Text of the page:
Cloud Security News: Week in Review is our blog series, grabbing the more interesting cloud security scoops from the web. Sit back, relax, and catch up on all you should know about this week.
Watch out everyone, there’s a brand new type of malware in town that is, wait for it… File-less. No, this is not a joke. Were you among the thousands of people that attended the RSA security conference this week? If you didn’t get to attend, check out the article below summarizing the top seven security threats discussed during one of the sessions. Another topic covered at RSA: the DMARC protocol. Watch the video below to learn more about its importance when it comes to protecting your inbox.
By Ali Raza
New research indicates that hackers are now attacking via file-less malware, establishing a new type of cyberthreat that is growing increasingly popular as of late. What is file-less malware and how does it infect your system, you may ask? Essentially this malware “does not depend on the files on the hard drive of a device for its survival,” so it is able to remain undetected while hiding inside the victim’s computer system. This article goes into more detail and summarizes a step-by-step process hackers follow when initiating file-less malware attacks.
By Mark Hachman (@markhachman)
During the RSA security conference in San Francisco this week, SANS Institute ran a session discussing what they identified as seven of the most dangerous attack vectors in today’s security landscape. To no one’s surprise, the top contender on the list was ransomware, which of course has been around for over 20 years now, but nonetheless takes the cake. Coming in second was the Internet of Things (IoT), which opens a whole new world of potential threats, as consumers continue to use an increasing number of smart devices that are easy targets for cyberattacks.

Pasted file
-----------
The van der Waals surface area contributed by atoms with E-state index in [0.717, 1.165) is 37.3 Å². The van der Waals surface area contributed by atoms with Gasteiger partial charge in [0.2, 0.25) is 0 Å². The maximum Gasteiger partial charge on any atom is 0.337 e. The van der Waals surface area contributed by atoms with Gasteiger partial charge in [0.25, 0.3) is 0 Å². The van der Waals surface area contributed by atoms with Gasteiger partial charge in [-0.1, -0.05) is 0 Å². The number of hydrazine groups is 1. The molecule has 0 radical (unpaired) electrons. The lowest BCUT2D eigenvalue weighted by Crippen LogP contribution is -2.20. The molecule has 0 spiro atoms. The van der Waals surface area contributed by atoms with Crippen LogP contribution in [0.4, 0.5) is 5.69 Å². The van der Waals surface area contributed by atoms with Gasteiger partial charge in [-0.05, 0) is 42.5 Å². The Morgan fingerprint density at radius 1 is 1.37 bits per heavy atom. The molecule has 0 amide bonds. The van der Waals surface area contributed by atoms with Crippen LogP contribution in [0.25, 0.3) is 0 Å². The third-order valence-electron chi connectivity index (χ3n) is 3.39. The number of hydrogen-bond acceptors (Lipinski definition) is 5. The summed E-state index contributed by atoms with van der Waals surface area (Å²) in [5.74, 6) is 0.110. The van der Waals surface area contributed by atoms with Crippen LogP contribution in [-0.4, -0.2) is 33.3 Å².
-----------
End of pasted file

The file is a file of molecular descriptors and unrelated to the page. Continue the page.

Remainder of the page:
85% of consumer inboxes are protected by DMARC, a protocol that prevents the spoofing of email. Sounds good, right? In theory, yes. However, only about 15% of corporate senders surveyed at RSA use the protocol. The risks are there; if you don’t use it properly, you can prevent emails from being delivered, which is why careful implementation is needed. Watch this video as Philip Reitinger, president and CEO of the Global Cyber Alliance, shares findings from the GCA survey on the use of the DMARC protocol.